The Institute for Healthcare Improvement (IHI) Breakthrough Series employs a sophisticated collaborative, team-based, blended learning approach to reach large numbers of learners. The model enables panels of five to eight experts to support dozens of learning teams simultaneously in one Collaborative project. Since 1995, the IHI Breakthrough Series Collaborative has enabled thousands of health care teams to achieve dramatic results in reducing costs and improving quality.
How this practice supports access:
The Institute for Healthcare Improvement (IHI) developed the Breakthrough Series Collaborative Model to help health care organizations make "breakthrough" improvements in quality while reducing or maintaining costs. The driving vision behind the Breakthrough Series is that there is much sound science about how to improve current health care practices, but much of this science is unused in daily work. The Breakthrough Series is designed to help organizations close the gap between what is known and what is done by creating a structure in which organizations can easily learn how to make improvements from each other and from recognized experts in topic areas of interest.
A Breakthrough Series Collaborative is a (learning system that brings together a large number of teams from hospitals or clinics to seek improvement in a focused topic area for a six to 15-month period. This approach is team-based in two ways:
Between the Learning Sessions, teams test and implement changes in their local settings during Action Periods, supported by the Expert Panel and by other collaborative teams via e-mail, phone conferences, monthly team reports, on-site visits, and assessments. During these Action Periods, local teams use the Model for Improvement developed by Associates in Process Improvement, which includes the following elements:
Since 1995, IHI has sponsored over 39 such Collaborative projects in the U.S., and five outside the U.S., on several dozen topics involving over 1,000 teams. Collaboratives range in size from 12 to 160 teams. Teams in Breakthrough Series Collaboratives have achieved dramatic results, including reducing waiting times by 50 percent, reducing worker absenteeism by 25 percent, reducing ICU costs by 25 percent, and reducing hospitalizations for patients with congestive heart failure by 50 percent. Some specific examples:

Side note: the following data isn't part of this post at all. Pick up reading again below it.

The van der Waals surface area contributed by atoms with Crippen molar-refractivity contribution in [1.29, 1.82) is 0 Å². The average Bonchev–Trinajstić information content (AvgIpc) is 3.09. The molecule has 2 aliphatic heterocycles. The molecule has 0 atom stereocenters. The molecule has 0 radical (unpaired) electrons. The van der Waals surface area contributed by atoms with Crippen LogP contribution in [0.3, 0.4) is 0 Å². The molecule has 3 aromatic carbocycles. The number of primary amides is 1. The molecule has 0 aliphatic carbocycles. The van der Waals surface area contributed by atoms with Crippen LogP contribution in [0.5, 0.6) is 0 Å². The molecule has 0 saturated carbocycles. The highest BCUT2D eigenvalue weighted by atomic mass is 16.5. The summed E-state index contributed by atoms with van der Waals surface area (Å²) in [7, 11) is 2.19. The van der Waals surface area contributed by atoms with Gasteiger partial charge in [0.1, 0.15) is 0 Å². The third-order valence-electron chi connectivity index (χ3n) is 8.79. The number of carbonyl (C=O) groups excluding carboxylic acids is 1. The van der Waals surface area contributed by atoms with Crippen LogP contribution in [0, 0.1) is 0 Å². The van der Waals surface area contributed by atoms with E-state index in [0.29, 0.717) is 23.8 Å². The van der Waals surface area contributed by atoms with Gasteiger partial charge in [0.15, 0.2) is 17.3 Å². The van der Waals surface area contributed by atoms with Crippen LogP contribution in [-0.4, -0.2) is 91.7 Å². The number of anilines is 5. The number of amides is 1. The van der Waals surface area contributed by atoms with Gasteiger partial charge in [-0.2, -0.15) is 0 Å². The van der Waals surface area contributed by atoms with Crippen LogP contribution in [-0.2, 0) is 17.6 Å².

IHI has also trained over 650 people in the Breakthrough Series methodology, thus spawning hundreds of Collaborative initiatives throughout the health care world, sponsored by organizations other than IHI.
High -- significant expenditures are required to achieve this level of systemic change. Fees for joining a Collaborative are $15,000/team. Each enrolled team costs its sponsoring organization an additional $30,000 to $60,000, including tuition, travel, and accommodation for its year of work. These direct costs are prohibitive for many otherwise willing organizations and individuals.
See reference to Breakthrough Series paper below, which also contains references to numerous pertinent articles.
IHI is in the process of figuring out how to reduce the number of required in-person sessions from three to zero without compromising quality.
From a pedagogical point of view, compare this approach with Michigan State University's "event-centered, online-supported" approach.
For me, what makes this approach compelling is that it illustrates how to use team teaching to support high learner enrollments, collaborative learning, and process improvement. Thus, the approach illustrates a high degree of scalability as well as documentable results (all four Kirkpatrick levels, including behavior and ROI). [-- js, 1/29/04]